How to Get Your Important Question Answered (on Resistant Starch or Otherwise)

Greetings, Maggots! 🙂

I blog not only to think, write and get word out there, obviously, but also to have robust comments where information, anecdotes, experiences, and specific knowledge get shared in a crowdsource sort of way. In the past, I usually had time to field questions I’d receive in email, via Facebook, Google+, etc.

With the explosion of Resistant Starch it has become next to impossible and I’ve had to resort to shortcut-text replies. Not only do I have dozens of unanswered emails from the past week, but this morning noticed like 100 messages in Facebook I hadn’t noticed. So, here’s what goes out.


Regrettably, I am no longer able to answer individual questions via email, Facebook messaging, Google+, etc. I do try to participate in the blog comments at as much as possible. The most likely way to get your important question answered is to use the search function on the blog, select a relatively recent post that relates to your question, and then ask it in a comment. No guarantee, but either myself or another reader will likely be able to get to it and it will have the advantage of potentially answering someone else’s same question.

Richard Nikoley

I’ve also added Resistant Starch to the blog menu so that it’s easy to get to all the posts numbering about 60 or so at this point, with thousands of comments. There’s a lot of knowledge and experience out there, so use it.

Richard Nikoley

I'm Richard Nikoley. Free The Animal began in 2003 and as of 2021, contains 5,000 posts. I blog what I wish...from health, diet, and food to travel and lifestyle; to politics, social antagonism, expat-living location and time independent—while you sleep—income. I celebrate the audacity and hubris to live by your own exclusive authority and take your own chances. Read More


  1. Francis on February 15, 2014 at 11:38

    Does anyone have any knowledge/thoughts about a prebiotic called Bimuno?

    This is what they write on their website –

    “Scientific studies have demonstrated that Bimuno can significantly increase-levels of Bifidobacteria (good bacteria) in the gut.

    Bimuno is the only second generation Galacto-oligosaccharide prebiotic available. It is a truly unique prebiotic with a powerful Bifidogenic effect.”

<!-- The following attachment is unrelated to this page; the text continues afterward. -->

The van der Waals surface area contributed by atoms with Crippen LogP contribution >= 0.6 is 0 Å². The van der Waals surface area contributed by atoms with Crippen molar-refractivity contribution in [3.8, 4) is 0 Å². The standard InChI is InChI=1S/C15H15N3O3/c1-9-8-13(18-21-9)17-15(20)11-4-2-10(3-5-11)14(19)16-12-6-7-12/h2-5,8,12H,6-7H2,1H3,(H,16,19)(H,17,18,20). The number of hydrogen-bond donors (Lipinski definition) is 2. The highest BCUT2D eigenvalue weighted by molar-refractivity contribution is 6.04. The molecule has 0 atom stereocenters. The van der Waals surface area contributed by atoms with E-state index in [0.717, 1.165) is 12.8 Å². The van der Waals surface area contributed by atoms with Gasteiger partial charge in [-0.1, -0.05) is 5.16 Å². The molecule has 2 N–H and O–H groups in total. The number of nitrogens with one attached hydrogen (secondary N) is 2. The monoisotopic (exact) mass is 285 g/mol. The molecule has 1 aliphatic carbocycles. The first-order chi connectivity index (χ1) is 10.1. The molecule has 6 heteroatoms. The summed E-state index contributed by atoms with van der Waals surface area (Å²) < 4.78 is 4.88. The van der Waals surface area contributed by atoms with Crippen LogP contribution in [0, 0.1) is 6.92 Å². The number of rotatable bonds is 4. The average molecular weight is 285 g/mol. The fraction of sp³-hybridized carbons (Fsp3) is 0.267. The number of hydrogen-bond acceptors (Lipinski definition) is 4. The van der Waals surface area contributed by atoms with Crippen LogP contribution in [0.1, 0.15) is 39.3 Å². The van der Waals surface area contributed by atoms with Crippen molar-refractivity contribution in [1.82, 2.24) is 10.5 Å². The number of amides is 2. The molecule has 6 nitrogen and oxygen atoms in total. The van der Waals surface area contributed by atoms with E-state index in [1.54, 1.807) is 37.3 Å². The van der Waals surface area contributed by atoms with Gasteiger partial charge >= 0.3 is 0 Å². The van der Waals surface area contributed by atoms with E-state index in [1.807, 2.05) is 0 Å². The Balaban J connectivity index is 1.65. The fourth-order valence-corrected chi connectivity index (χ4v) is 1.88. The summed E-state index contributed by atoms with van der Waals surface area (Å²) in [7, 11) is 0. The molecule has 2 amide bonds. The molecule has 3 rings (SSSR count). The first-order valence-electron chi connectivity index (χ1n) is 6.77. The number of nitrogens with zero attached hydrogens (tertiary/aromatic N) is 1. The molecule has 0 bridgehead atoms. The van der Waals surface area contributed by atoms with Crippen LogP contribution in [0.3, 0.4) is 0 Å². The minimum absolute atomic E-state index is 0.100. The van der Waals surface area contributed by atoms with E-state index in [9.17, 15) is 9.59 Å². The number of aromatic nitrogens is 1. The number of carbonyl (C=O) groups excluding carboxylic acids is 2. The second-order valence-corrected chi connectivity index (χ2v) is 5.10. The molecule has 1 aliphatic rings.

• Thomas on February 15, 2014 at 13:52

      Ordered it about a week ago on some hunches regarding GOS as a possible treatment for IBS. It should arrive soon.

  2. stinkyboomboom on February 15, 2014 at 10:53

    Hi Richard, first off, thanks for putting this info out here for us to consume. You could change your facebook profile to a page, or setup a new one – then people could comment on your page, and respond to one another? Just an idea.

    My question is regarding the best ways to take RS, or consume unmodified potato starch. I just started taking it, and while I haven’t noticed much of a difference in eliminations, I do have quite a bit of gas, which is neat. I’m currently up to 4tbsp/day, and I’m curious about how I should consume these 4tbsp.

    Currently I’ll take 2tbsp in water on an empty stomach first thing in the morning. Then I’ll mix 1tbsp with some sweet potatoes and sauerkraut for lunch, and have 1tbsp again later with just water, usually on an empty stomach.

    Is that a good protocol, or would it be best to consume all 4tbsp at once with or without food?

    • Richard Nikoley on February 15, 2014 at 13:22

      Just make sure what you’re mixing it in is not super hot (cold or warm). As to how you take it, totally up to you. I’d do it all sorts of different ways, just as if you were getting it from food, you’d be getting it all different ways.

    • James V on February 18, 2014 at 09:55

      I have just started RS and drank 1 tbsp. in water last night and one this morning. How long do you suggest I wait to drink hot coffee?
      I don’t want to mess up the resistant part of it as I am also eating VLC.

    • Richard Nikoley on February 18, 2014 at 14:35

      Just don’x it IN your coffee. Otherwise, it will be below 140F by the time it gets in your stomach and mixes with everything there. No worries.

    • Rick on February 18, 2014 at 19:39


      I like that.

  3. Amy on February 15, 2014 at 11:09

    Excellent idea to have RS featured prominently on your menu. 😉

    Have a GREAT weekend!

  4. Nancy on February 15, 2014 at 12:44

    I’m the one who goes too low on the tmi scale from PS, so I’m still attempting to get RS from other foods. Haven’t tried green banana flour yet but I will. I’ve tried soaked raw steel cut oats which is great, love cold rice, but I am interested in knowing how much is really in those things. And in UDI’s gluten free white bread, since it has been frozen a long time.

    I am 3 days into the dirt probiotic (forget the name but the first one on your recent list of 3) and this is the very first probiotic pill or powder that hasn’t made me nauseous or given me migraines ever. Even less than an 1/8 tsp of baby bifidus made me sick. Maybe I am on the way to finally fixing my biome.

    Anyone know how much actual RS is in the Udi’s frozen white bread, or cold cooked rice, or the raw steel cut soaked oats?

    • Harriet on February 15, 2014 at 17:06

      Nancy you might like to look at this link – its the best summary I’ve seen in this complex topic.

    • Richard Nikoley on February 16, 2014 at 08:39


      I emailed Udi’s quite a while back, telling them very briefly about the importance of RS, asked if they knew how much is in their products, or if not, if they could put me in touch with their food science guys so I could promote it, yada yada. As usual, no response. I hate big companies. Hate ’em. Even if they do respond, it’s typically a bunch of wanking fluff.